If you’re like many of the patients in our practice, you’re managing stress and anxiety on a daily basis – whether it’s work-related stress, stress in your personal life, or a combination of both.
While some stress can be good – our ancestors counted on the “fight or flight” response to move fast when faced with physical danger – this response wasn’t designed to fire repeatedly, day after day. Left untreated, stress can eventually take a toll on the body, causing headaches, fatigue, neck or back pain, as well as serious conditions like heart disease, chronic insomnia and substance abuse.
But it’s not enough to just tell patients, “you need to reduce your stress,” and hope for the best. Nor is the answer usually found in a prescription bottle.
The key to reducing stress is learning new skills for managing it. Enter “Shift: A Stress Management Experience,” our proprietary program that gives people the skills they need to better manage stress and anxiety.
The Shift Approach
In this four-part workshop, patients learn a number of stress management techniques – ranging from breathwork to mindfulness – in an open and judgment-free environment.They also learn how to identify their individual stress triggers and become aware of the physical and mental manifestations of stress in their lives. With the support of health coaches and fellow participants, patients are also able to design their own stress management practices to fit their everyday life.
We’ve been running the program in several cities for four years, and the results have been remarkable: On average, patients see a 30 percent drop in anxiety by the end of the program (as measured on the GAD-7 scale).
Even better is the feedback from patients’ themselves:
- “As I began to identify moments of anxiety and apply the tools I learned, I felt myself transition from a place of helplessness to a place of empowerment.”
- “The series de-mystified meditation for me – now I realize I’m capable of doing it, and it is worth practicing.”
- “Seeing that I am not alone and hearing about other people’s experiences made a huge difference.”
- “It feels less like something is wrong with me and more like we’re all in this together.”
Shift in Practice
One of the skills members learn in Shift is how to practice lovingkindness. Lovingkindness, also called Metta meditation, can be a very effective approach to dealing with conflict in relationships as well as handling stress in difficult situations.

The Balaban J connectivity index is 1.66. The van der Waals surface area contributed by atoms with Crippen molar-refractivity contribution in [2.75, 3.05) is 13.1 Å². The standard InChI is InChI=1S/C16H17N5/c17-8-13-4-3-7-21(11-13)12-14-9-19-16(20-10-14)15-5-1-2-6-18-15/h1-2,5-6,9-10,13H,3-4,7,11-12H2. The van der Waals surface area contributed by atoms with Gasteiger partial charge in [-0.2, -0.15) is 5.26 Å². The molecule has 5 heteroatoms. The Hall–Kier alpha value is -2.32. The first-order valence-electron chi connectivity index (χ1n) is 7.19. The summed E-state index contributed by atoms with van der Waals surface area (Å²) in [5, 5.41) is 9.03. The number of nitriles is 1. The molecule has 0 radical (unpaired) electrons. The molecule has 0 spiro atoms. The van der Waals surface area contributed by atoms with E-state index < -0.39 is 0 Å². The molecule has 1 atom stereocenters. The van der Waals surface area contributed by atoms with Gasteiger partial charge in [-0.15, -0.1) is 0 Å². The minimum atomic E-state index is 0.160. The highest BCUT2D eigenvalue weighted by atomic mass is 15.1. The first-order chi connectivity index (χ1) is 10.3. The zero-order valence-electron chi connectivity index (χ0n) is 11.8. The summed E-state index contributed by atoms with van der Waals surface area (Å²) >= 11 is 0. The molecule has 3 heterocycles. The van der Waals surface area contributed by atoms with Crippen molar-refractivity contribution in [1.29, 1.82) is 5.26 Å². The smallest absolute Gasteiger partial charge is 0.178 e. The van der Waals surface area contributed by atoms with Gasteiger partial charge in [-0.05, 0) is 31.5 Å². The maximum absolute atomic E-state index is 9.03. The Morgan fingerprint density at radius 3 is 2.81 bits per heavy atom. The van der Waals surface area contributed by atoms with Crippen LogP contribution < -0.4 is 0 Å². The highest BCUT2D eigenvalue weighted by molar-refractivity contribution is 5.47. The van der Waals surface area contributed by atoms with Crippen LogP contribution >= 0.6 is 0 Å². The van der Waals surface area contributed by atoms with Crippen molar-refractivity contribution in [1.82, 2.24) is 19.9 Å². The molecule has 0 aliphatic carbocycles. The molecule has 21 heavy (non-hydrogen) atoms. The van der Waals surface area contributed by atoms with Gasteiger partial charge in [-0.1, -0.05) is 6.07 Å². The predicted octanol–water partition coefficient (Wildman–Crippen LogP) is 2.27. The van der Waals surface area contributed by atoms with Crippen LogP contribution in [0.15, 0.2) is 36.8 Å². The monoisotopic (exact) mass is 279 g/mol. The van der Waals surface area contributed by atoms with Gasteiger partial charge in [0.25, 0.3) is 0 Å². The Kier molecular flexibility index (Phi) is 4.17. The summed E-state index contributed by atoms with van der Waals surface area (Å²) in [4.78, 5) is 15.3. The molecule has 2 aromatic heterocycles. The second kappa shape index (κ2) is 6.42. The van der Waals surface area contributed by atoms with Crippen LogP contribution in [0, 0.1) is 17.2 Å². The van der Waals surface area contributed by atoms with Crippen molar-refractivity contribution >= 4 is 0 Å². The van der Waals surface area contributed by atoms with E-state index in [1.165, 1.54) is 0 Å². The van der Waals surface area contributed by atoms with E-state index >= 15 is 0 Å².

“Interpersonal relationships can be a significant trigger for anxiety,” says Kareen Patterson, who manages the Shift program. “Lovingkindness is a way to flip the script on the negative emotional churning you get when you’re constantly replaying an argument or a confrontation – or the fear in anticipation of this kind of conflict – by replacing those negative feelings with positive emotions.”
It’s also a way of letting go of the thoughts and feelings which doesn’t necessarily require forgiveness or a resolving of the situation, adds Patterson.
The practice is simple. You close your eyes and imagine someone whom you’re having difficulty or conflict with. This may be someone you know well or someone you had a brief, single encounter with but whom you feel affected you negatively. Picture them in your mind. Wish them the following phrases of lovingkindness.
“May they be safe
May they be physically well
May they be mentally well
May they live with ease.”
Get Started with Shift Today
The Shift program is covered by most insurance plans (subject to copay, coinsurance, or deductible), and is currently available as an interactive online group program for all members in the San Francisco Bay Area, Washington, DC, New York City, Los Angeles, and Seattle.
To register for an upcoming series in your area, please visit:
The One Medical blog is published by One Medical, an innovative primary care practice with offices in Boston, Chicago, Los Angeles, New York, Phoenix, Portland, the San Francisco Bay Area, Seattle, and Washington, DC.
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